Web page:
F11. Anti-Consumption For Sustainability: the Environmental Impact of Anti-Consumption Lifestyles, Environmentally Concerned Individuals and Ethical Consumers

We compare the environmental impact of anti-consumption lifestyles, ethical consumption and environmental concern. Environmental impact is lowest for tightwadism (i.e. an anti-consumption lifestyle), unrelated with environmental concern, and highest for ethical consumption. Such findings suggest that resisting consumption offers a viable and effective way towards sustainable consumption.



Citation:

Laurie Touchette and Marcelo Vinhal Nepomuceno (2018) ,"F11. Anti-Consumption For Sustainability: the Environmental Impact of Anti-Consumption Lifestyles, Environmentally Concerned Individuals and Ethical Consumers", in NA - Advances in Consumer Research Volume 46, eds. Andrew Gershoff, Robert Kozinets, and Tiffany White, Duluth, MN : Association for Consumer Research, Pages: 931-931.

Authors

Laurie Touchette, HEC Montreal, Canada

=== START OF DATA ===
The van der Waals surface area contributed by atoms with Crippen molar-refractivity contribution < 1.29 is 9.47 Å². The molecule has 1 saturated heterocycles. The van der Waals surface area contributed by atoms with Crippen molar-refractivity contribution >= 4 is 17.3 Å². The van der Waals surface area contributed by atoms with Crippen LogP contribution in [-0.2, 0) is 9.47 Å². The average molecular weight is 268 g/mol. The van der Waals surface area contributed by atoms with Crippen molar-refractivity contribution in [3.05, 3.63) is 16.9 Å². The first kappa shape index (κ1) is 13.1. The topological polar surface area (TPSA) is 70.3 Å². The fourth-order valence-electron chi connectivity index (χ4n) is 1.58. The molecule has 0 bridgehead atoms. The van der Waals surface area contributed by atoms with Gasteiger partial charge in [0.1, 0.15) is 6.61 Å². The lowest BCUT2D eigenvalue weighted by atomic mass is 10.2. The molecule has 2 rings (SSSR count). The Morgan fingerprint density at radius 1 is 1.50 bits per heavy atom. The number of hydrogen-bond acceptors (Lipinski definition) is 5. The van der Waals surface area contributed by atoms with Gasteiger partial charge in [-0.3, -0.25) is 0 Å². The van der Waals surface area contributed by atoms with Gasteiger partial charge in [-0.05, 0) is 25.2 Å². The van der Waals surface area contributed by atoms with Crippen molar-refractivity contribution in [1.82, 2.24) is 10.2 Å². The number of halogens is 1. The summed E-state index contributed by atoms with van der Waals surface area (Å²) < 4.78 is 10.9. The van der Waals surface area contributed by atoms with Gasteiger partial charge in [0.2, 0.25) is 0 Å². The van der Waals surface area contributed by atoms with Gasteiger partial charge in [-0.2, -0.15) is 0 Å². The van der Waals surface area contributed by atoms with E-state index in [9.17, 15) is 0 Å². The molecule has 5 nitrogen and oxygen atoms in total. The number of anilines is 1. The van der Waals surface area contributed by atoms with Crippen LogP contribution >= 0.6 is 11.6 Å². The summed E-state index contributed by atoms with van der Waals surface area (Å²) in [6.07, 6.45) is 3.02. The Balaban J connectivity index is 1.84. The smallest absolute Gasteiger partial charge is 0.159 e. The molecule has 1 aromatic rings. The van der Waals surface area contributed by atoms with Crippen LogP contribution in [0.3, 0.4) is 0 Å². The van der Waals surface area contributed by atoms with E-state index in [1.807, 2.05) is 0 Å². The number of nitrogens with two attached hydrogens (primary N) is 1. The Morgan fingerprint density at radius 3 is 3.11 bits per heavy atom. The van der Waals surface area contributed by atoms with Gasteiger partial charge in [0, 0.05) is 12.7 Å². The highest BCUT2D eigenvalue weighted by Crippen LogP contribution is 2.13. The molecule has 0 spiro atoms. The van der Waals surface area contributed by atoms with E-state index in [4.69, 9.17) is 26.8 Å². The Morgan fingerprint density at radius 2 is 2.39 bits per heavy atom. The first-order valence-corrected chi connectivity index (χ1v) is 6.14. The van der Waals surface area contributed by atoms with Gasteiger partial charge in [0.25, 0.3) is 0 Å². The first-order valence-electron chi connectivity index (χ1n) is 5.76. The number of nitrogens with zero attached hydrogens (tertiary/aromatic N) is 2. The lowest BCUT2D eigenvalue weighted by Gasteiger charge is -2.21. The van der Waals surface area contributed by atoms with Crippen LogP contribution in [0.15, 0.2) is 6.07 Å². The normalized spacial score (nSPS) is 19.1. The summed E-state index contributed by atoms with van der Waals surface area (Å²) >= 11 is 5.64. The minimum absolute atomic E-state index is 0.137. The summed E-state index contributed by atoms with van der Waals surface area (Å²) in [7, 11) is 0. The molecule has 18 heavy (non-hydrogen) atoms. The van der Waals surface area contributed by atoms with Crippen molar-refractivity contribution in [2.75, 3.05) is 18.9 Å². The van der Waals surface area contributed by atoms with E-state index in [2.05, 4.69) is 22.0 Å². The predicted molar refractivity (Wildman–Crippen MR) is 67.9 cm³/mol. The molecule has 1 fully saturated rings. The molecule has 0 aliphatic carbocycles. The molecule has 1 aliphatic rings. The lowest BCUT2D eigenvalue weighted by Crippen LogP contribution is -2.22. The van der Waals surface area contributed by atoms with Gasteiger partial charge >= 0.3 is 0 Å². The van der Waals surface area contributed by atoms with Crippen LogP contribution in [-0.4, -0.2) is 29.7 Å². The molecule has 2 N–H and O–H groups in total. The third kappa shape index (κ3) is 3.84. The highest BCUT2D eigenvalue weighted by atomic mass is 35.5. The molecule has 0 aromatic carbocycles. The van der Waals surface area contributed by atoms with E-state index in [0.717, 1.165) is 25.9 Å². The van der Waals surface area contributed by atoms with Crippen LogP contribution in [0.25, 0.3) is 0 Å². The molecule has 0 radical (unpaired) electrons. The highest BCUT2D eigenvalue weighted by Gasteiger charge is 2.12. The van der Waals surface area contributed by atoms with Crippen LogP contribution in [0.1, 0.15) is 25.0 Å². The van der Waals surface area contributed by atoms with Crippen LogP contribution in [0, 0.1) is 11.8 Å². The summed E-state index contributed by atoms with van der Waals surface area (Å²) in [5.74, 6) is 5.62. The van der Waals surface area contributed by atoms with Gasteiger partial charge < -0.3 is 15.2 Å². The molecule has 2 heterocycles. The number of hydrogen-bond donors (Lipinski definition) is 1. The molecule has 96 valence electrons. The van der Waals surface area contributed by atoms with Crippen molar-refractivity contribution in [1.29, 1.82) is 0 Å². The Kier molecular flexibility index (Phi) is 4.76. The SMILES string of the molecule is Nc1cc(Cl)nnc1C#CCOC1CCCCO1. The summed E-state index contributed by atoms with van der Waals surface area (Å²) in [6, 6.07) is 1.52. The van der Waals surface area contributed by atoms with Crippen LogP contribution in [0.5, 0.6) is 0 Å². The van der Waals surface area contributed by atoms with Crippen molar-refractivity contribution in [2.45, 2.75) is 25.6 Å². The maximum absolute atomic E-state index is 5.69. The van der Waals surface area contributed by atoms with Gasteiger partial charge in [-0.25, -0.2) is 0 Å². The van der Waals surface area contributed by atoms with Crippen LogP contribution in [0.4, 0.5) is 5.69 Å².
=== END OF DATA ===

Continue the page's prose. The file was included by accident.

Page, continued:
Marcelo Vinhal Nepomuceno, HEC Montreal, Canada



Volume

NA - Advances in Consumer Research Volume 46 | 2018



Share Proceeding

Featured papers

See More

Featured

E5. Volunteer Motivations for Direct versus Indirect Service

Abigail Schneider, Regis University
Eric Hamerman, Iona College

Read More

Featured

A7. Credible Critters: Source and Message Expectancy Violation and Influence on Perceived Trustworthiness and Credibility

Justin Graeber, University of Texas at Austin, USA

Read More

Featured

Anticipated Interpersonal Feedback Reshapes Other-oriented Intertemporal Choices

Adelle Xue Yang, National University of Singapore, Singapore
Oleg Urminsky, University of Chicago, USA

Read More

Engage with Us

Becoming an Association for Consumer Research member is simple. Membership in ACR is relatively inexpensive, but brings significant benefits to its members.